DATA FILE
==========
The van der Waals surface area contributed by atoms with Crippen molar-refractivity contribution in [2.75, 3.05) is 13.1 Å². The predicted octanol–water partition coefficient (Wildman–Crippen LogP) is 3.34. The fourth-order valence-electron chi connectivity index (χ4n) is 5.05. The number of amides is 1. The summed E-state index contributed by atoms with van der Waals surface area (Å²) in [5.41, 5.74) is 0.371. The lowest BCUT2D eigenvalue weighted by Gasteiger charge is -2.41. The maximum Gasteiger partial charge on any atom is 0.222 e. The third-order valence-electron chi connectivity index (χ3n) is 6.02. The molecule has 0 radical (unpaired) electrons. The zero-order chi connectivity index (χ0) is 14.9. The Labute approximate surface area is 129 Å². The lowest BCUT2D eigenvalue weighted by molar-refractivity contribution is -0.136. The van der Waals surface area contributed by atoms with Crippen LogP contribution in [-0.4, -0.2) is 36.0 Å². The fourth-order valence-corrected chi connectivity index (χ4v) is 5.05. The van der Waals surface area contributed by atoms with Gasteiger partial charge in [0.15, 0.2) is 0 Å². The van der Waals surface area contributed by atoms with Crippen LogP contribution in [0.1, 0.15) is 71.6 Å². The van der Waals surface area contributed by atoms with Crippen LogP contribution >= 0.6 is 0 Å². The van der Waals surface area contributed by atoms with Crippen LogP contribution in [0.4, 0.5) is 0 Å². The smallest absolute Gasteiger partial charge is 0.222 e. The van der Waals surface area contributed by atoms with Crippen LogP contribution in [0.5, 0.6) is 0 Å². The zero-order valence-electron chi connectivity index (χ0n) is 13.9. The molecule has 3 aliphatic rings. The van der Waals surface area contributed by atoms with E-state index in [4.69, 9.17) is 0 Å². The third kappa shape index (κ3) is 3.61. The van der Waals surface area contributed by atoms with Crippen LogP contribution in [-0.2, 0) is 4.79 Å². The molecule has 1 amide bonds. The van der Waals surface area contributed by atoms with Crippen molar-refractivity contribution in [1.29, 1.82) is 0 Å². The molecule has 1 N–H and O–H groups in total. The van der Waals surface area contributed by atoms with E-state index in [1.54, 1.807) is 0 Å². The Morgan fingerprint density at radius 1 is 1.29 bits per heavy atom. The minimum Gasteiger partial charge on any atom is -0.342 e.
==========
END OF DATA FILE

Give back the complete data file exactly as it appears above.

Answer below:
The van der Waals surface area contributed by atoms with Crippen molar-refractivity contribution in [2.75, 3.05) is 13.1 Å². The predicted octanol–water partition coefficient (Wildman–Crippen LogP) is 3.34. The fourth-order valence-electron chi connectivity index (χ4n) is 5.05. The number of amides is 1. The summed E-state index contributed by atoms with van der Waals surface area (Å²) in [5.41, 5.74) is 0.371. The lowest BCUT2D eigenvalue weighted by Gasteiger charge is -2.41. The maximum Gasteiger partial charge on any atom is 0.222 e. The third-order valence-electron chi connectivity index (χ3n) is 6.02. The molecule has 0 radical (unpaired) electrons. The zero-order chi connectivity index (χ0) is 14.9. The Labute approximate surface area is 129 Å². The lowest BCUT2D eigenvalue weighted by molar-refractivity contribution is -0.136. The van der Waals surface area contributed by atoms with Crippen LogP contribution in [-0.4, -0.2) is 36.0 Å². The fourth-order valence-corrected chi connectivity index (χ4v) is 5.05. The van der Waals surface area contributed by atoms with Gasteiger partial charge in [0.15, 0.2) is 0 Å². The van der Waals surface area contributed by atoms with Crippen LogP contribution in [0.1, 0.15) is 71.6 Å². The van der Waals surface area contributed by atoms with Crippen LogP contribution >= 0.6 is 0 Å². The van der Waals surface area contributed by atoms with Crippen LogP contribution in [0.4, 0.5) is 0 Å². The smallest absolute Gasteiger partial charge is 0.222 e. The van der Waals surface area contributed by atoms with Crippen LogP contribution in [0.5, 0.6) is 0 Å². The zero-order valence-electron chi connectivity index (χ0n) is 13.9. The molecule has 3 aliphatic rings. The van der Waals surface area contributed by atoms with E-state index in [4.69, 9.17) is 0 Å². The third kappa shape index (κ3) is 3.61. The van der Waals surface area contributed by atoms with Crippen LogP contribution in [-0.2, 0) is 4.79 Å². The molecule has 1 amide bonds. The van der Waals surface area contributed by atoms with Crippen molar-refractivity contribution in [1.29, 1.82) is 0 Å². The molecule has 1 N–H and O–H groups in total. The van der Waals surface area contributed by atoms with E-state index in [1.54, 1.807) is 0 Å². The Morgan fingerprint density at radius 1 is 1.29 bits per heavy atom. The minimum Gasteiger partial charge on any atom is -0.342 e.